STEP 5: Finally, wrap the slackline around the adjacent tree in the same way you wrapped it around the first. After you do the same taco fold, roll out your line and walk it over to the other side while holding the line to keep it flat.
STEP 6: To tension your line, first pull the slack out of the line by going through the slit on the spool and then set the ratchet to tension-ready.
Once it is ready, use even pressure to tension your line to your desired level.
The tension varies from person to person, but make sure your line is tight enough to get off the ground in the middle when you stand up. While you wait in line, leave the ratchet in a locked position.
How to Set Up a Helpline?
A helpline is an additional tool and balance aid for beginner slackliners. It keeps you
from falling off while getting used to the feeling of balancing on the line.
A helpline is also excellent for young kids who want to try slacklining but may be too small or light to hold their own body weight on the line.
Here's how to set up a helpline:
STEP 1: The ideal height of the line is just above your fingertips when you reach out while standing on the slackline.
Wrap the tree protection on both sides at the desired height once you've determined where you want it to be set up.
STEP 2: Next, wrap the larger two webbing sections around the tree. Insert it through the sewn loop and pull through all the slack.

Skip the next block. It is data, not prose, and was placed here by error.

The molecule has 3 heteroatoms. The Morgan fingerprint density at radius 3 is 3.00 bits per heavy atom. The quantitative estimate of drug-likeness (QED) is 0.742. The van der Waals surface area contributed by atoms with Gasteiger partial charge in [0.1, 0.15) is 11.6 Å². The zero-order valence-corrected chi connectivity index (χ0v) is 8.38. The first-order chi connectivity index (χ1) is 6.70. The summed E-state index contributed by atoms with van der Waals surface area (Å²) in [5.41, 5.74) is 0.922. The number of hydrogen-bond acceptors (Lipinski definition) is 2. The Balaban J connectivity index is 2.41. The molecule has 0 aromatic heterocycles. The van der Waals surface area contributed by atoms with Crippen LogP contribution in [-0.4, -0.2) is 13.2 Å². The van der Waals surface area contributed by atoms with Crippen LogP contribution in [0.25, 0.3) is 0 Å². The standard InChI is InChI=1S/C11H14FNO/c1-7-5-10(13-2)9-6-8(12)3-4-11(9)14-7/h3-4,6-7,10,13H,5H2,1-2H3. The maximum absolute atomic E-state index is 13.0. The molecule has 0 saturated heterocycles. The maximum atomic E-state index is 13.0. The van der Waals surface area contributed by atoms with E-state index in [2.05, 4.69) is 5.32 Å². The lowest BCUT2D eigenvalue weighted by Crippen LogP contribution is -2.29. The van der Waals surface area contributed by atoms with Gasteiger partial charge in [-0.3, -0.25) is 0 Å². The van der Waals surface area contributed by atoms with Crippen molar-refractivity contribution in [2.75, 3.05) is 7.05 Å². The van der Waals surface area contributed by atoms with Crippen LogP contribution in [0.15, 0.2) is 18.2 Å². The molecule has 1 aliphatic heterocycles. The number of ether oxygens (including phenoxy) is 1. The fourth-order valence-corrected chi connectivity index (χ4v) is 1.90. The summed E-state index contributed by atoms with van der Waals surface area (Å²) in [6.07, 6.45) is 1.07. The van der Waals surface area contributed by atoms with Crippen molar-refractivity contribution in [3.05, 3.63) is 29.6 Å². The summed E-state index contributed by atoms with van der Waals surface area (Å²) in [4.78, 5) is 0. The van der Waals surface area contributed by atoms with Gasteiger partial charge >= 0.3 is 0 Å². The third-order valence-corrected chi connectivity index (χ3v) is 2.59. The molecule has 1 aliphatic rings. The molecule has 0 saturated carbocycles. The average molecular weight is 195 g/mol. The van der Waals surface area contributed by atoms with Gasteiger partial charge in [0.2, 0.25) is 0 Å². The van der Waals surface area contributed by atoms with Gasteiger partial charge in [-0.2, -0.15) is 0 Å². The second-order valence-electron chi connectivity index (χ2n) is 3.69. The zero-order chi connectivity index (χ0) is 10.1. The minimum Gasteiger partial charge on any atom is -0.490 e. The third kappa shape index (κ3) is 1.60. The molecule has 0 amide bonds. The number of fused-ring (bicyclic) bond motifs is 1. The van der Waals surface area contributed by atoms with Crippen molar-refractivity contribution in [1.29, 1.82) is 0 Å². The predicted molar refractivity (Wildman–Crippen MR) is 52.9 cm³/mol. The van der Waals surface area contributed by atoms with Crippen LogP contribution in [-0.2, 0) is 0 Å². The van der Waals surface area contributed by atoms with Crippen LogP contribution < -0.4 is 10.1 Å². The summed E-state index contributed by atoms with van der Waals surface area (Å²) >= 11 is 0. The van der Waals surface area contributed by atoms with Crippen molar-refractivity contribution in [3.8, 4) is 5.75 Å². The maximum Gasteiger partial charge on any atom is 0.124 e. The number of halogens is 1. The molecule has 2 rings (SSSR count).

STEP 3: Follow the end around the tree, keeping it flat. Repeat this process with the other webbing that has the two d-rings attached.
STEP 4: Feed the line's end through both rings, then wrap the tailback around and come through only one ring. Pull the rope through the d-rings until tight.
STEP 5: The arm position trainer is the final strap in the harness. Grab one end, toss the other over the line, and grasp it with your other hand.
Your arms should be at a 45-degree angle when your arms pivot around your head with the arm position trainer.
STEP 6: Do not grab both ends of the arm position trainer. Only one end should be grabbed using the other hand to obtain a 45-degree angle between your hands. In addition, do not grab the helpline directly, as this will put both your arms in a poor balancing position.
How to De-tension the Slackline
Go back to the ratchet when you are ready to de-tension your line.
STEP 1: Take the ratchet out of the locked position and flip it right side up. Still holding the arm and release handle, push them both all the way until you feel and hear a loud snap.
Doing this will disengage the teeth on the ratchet so it can freely spin.
STEP 2: Now, while holding onto the arm, use your other hand to grab the release handle and spin it counterclockwise until all of the slack is out of your line.
You'll know it's completely de-tensioned when you feel no resistance when you pull on the line.
STEP 3: After you're finished de-tensioning your line, put the ratchet back in the locked position by flipping it over and inserting the arm all the way until you hear a click.
This will ensure that your line stays tight and doesn't get tangled while not using it.
Setting up a slackline may seem like a daunting task, but following these simple steps will help you get started in no time.
Remember to be patient, take your time while setting up, and always practice safe slacklining!
With a little bit of practice, you'll soon be slacklining like a pro.